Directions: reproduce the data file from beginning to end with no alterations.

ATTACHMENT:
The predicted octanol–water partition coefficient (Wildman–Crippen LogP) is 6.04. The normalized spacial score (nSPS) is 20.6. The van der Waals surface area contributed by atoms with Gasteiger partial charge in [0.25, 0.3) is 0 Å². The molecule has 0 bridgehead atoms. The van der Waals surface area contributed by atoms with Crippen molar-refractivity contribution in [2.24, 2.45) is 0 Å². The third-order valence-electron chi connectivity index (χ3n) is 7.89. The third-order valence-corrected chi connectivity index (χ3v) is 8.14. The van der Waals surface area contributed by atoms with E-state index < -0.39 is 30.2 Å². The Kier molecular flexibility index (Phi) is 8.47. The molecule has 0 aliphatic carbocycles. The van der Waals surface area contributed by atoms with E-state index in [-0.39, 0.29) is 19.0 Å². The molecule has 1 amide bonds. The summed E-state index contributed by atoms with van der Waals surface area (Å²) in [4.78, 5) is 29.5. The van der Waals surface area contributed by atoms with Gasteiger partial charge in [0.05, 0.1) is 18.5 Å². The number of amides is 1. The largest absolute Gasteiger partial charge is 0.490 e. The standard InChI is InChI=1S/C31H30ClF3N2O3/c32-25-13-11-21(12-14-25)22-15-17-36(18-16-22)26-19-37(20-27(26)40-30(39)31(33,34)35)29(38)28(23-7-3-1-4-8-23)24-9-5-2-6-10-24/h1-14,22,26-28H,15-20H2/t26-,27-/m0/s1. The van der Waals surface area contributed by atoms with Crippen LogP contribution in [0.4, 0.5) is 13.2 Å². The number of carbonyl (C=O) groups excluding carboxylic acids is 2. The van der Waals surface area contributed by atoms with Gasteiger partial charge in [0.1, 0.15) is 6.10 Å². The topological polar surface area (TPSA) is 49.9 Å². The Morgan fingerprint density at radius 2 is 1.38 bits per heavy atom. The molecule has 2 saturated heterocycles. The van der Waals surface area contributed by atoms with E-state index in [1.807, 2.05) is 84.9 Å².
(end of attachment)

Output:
The predicted octanol–water partition coefficient (Wildman–Crippen LogP) is 6.04. The normalized spacial score (nSPS) is 20.6. The van der Waals surface area contributed by atoms with Gasteiger partial charge in [0.25, 0.3) is 0 Å². The molecule has 0 bridgehead atoms. The van der Waals surface area contributed by atoms with Crippen molar-refractivity contribution in [2.24, 2.45) is 0 Å². The third-order valence-electron chi connectivity index (χ3n) is 7.89. The third-order valence-corrected chi connectivity index (χ3v) is 8.14. The van der Waals surface area contributed by atoms with E-state index < -0.39 is 30.2 Å². The Kier molecular flexibility index (Phi) is 8.47. The molecule has 0 aliphatic carbocycles. The van der Waals surface area contributed by atoms with E-state index in [-0.39, 0.29) is 19.0 Å². The molecule has 1 amide bonds. The summed E-state index contributed by atoms with van der Waals surface area (Å²) in [4.78, 5) is 29.5. The van der Waals surface area contributed by atoms with Gasteiger partial charge in [0.05, 0.1) is 18.5 Å². The number of amides is 1. The largest absolute Gasteiger partial charge is 0.490 e. The standard InChI is InChI=1S/C31H30ClF3N2O3/c32-25-13-11-21(12-14-25)22-15-17-36(18-16-22)26-19-37(20-27(26)40-30(39)31(33,34)35)29(38)28(23-7-3-1-4-8-23)24-9-5-2-6-10-24/h1-14,22,26-28H,15-20H2/t26-,27-/m0/s1. The van der Waals surface area contributed by atoms with Crippen LogP contribution in [0.4, 0.5) is 13.2 Å². The number of carbonyl (C=O) groups excluding carboxylic acids is 2. The van der Waals surface area contributed by atoms with Gasteiger partial charge in [0.1, 0.15) is 6.10 Å². The topological polar surface area (TPSA) is 49.9 Å². The Morgan fingerprint density at radius 2 is 1.38 bits per heavy atom. The molecule has 2 saturated heterocycles. The van der Waals surface area contributed by atoms with E-state index in [1.807, 2.05) is 84.9 Å².